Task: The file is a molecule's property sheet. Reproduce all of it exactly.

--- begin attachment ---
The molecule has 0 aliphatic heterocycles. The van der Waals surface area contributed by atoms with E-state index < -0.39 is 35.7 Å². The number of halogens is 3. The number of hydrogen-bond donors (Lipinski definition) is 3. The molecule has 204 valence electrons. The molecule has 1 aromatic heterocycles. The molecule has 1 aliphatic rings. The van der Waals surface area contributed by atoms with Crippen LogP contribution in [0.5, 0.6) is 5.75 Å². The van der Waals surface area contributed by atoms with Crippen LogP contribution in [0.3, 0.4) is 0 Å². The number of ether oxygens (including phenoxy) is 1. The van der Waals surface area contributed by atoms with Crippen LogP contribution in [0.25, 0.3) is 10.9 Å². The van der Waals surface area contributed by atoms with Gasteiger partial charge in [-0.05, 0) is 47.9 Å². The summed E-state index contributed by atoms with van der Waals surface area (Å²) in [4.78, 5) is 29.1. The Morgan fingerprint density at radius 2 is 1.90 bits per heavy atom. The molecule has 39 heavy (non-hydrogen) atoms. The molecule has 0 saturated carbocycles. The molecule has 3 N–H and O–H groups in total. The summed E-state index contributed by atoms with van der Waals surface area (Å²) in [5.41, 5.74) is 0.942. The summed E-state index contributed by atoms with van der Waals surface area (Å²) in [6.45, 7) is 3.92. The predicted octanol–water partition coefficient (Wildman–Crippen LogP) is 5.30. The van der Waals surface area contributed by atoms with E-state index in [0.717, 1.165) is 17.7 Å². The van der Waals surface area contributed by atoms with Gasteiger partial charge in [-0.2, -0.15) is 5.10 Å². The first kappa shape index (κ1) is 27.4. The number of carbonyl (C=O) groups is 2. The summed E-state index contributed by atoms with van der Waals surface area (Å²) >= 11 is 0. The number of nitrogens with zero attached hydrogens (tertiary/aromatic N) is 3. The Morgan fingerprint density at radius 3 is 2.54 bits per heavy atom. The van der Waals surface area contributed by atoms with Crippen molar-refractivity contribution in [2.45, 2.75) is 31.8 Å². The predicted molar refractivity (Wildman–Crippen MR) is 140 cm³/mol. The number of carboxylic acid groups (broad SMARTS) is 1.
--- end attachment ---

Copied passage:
The molecule has 0 aliphatic heterocycles. The van der Waals surface area contributed by atoms with E-state index < -0.39 is 35.7 Å². The number of halogens is 3. The number of hydrogen-bond donors (Lipinski definition) is 3. The molecule has 204 valence electrons. The molecule has 1 aromatic heterocycles. The molecule has 1 aliphatic rings. The van der Waals surface area contributed by atoms with Crippen LogP contribution in [0.5, 0.6) is 5.75 Å². The van der Waals surface area contributed by atoms with Crippen LogP contribution in [0.3, 0.4) is 0 Å². The number of ether oxygens (including phenoxy) is 1. The van der Waals surface area contributed by atoms with Crippen LogP contribution in [0.25, 0.3) is 10.9 Å². The van der Waals surface area contributed by atoms with Gasteiger partial charge in [-0.05, 0) is 47.9 Å². The summed E-state index contributed by atoms with van der Waals surface area (Å²) in [4.78, 5) is 29.1. The Morgan fingerprint density at radius 2 is 1.90 bits per heavy atom. The molecule has 39 heavy (non-hydrogen) atoms. The molecule has 0 saturated carbocycles. The molecule has 3 N–H and O–H groups in total. The summed E-state index contributed by atoms with van der Waals surface area (Å²) in [5.41, 5.74) is 0.942. The summed E-state index contributed by atoms with van der Waals surface area (Å²) in [6.45, 7) is 3.92. The predicted octanol–water partition coefficient (Wildman–Crippen LogP) is 5.30. The van der Waals surface area contributed by atoms with E-state index in [0.717, 1.165) is 17.7 Å². The van der Waals surface area contributed by atoms with Gasteiger partial charge in [-0.2, -0.15) is 5.10 Å². The first kappa shape index (κ1) is 27.4. The number of carbonyl (C=O) groups is 2. The summed E-state index contributed by atoms with van der Waals surface area (Å²) >= 11 is 0. The number of nitrogens with zero attached hydrogens (tertiary/aromatic N) is 3. The Morgan fingerprint density at radius 3 is 2.54 bits per heavy atom. The van der Waals surface area contributed by atoms with Crippen molar-refractivity contribution in [2.45, 2.75) is 31.8 Å². The predicted molar refractivity (Wildman–Crippen MR) is 140 cm³/mol. The number of carboxylic acid groups (broad SMARTS) is 1.